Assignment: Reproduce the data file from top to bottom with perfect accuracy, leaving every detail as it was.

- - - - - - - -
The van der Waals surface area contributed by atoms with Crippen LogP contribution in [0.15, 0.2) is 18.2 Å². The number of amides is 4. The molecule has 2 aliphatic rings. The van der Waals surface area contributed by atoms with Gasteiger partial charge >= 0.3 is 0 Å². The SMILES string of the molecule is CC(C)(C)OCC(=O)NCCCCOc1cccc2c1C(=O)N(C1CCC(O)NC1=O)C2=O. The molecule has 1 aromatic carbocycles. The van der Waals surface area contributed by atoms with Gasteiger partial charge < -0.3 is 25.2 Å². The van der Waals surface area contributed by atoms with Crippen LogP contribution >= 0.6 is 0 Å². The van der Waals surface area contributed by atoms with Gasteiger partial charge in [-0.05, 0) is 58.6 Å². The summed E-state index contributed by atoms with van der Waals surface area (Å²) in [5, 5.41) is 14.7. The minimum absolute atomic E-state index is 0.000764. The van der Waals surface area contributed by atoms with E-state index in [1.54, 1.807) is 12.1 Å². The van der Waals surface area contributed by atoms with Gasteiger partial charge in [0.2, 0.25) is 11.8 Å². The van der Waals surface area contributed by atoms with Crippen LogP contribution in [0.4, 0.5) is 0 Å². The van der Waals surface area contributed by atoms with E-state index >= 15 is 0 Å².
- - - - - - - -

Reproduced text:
The van der Waals surface area contributed by atoms with Crippen LogP contribution in [0.15, 0.2) is 18.2 Å². The number of amides is 4. The molecule has 2 aliphatic rings. The van der Waals surface area contributed by atoms with Gasteiger partial charge >= 0.3 is 0 Å². The SMILES string of the molecule is CC(C)(C)OCC(=O)NCCCCOc1cccc2c1C(=O)N(C1CCC(O)NC1=O)C2=O. The molecule has 1 aromatic carbocycles. The van der Waals surface area contributed by atoms with Gasteiger partial charge < -0.3 is 25.2 Å². The van der Waals surface area contributed by atoms with Crippen LogP contribution >= 0.6 is 0 Å². The van der Waals surface area contributed by atoms with Gasteiger partial charge in [-0.05, 0) is 58.6 Å². The summed E-state index contributed by atoms with van der Waals surface area (Å²) in [5, 5.41) is 14.7. The minimum absolute atomic E-state index is 0.000764. The van der Waals surface area contributed by atoms with E-state index in [1.54, 1.807) is 12.1 Å². The van der Waals surface area contributed by atoms with Gasteiger partial charge in [0.2, 0.25) is 11.8 Å². The van der Waals surface area contributed by atoms with Crippen LogP contribution in [0.4, 0.5) is 0 Å². The van der Waals surface area contributed by atoms with E-state index >= 15 is 0 Å².